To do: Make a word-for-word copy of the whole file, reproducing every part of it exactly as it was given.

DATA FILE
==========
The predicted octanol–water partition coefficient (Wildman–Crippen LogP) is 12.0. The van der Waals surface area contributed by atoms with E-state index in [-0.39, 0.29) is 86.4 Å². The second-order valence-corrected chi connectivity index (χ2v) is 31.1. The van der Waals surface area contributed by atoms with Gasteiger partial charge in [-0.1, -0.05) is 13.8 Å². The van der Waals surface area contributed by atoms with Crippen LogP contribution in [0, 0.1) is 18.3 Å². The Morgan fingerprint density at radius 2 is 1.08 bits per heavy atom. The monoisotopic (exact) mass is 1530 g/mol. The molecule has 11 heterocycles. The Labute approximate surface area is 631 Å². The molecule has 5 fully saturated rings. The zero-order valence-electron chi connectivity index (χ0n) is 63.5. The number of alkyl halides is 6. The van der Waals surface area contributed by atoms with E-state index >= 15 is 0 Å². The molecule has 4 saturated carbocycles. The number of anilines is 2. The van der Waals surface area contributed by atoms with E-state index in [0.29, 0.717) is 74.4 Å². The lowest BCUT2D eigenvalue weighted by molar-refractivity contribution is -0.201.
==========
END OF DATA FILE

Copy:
The predicted octanol–water partition coefficient (Wildman–Crippen LogP) is 12.0. The van der Waals surface area contributed by atoms with E-state index in [-0.39, 0.29) is 86.4 Å². The second-order valence-corrected chi connectivity index (χ2v) is 31.1. The van der Waals surface area contributed by atoms with Gasteiger partial charge in [-0.1, -0.05) is 13.8 Å². The van der Waals surface area contributed by atoms with Crippen LogP contribution in [0, 0.1) is 18.3 Å². The Morgan fingerprint density at radius 2 is 1.08 bits per heavy atom. The monoisotopic (exact) mass is 1530 g/mol. The molecule has 11 heterocycles. The Labute approximate surface area is 631 Å². The molecule has 5 fully saturated rings. The zero-order valence-electron chi connectivity index (χ0n) is 63.5. The number of alkyl halides is 6. The van der Waals surface area contributed by atoms with E-state index >= 15 is 0 Å². The molecule has 4 saturated carbocycles. The number of anilines is 2. The van der Waals surface area contributed by atoms with E-state index in [0.29, 0.717) is 74.4 Å². The lowest BCUT2D eigenvalue weighted by molar-refractivity contribution is -0.201.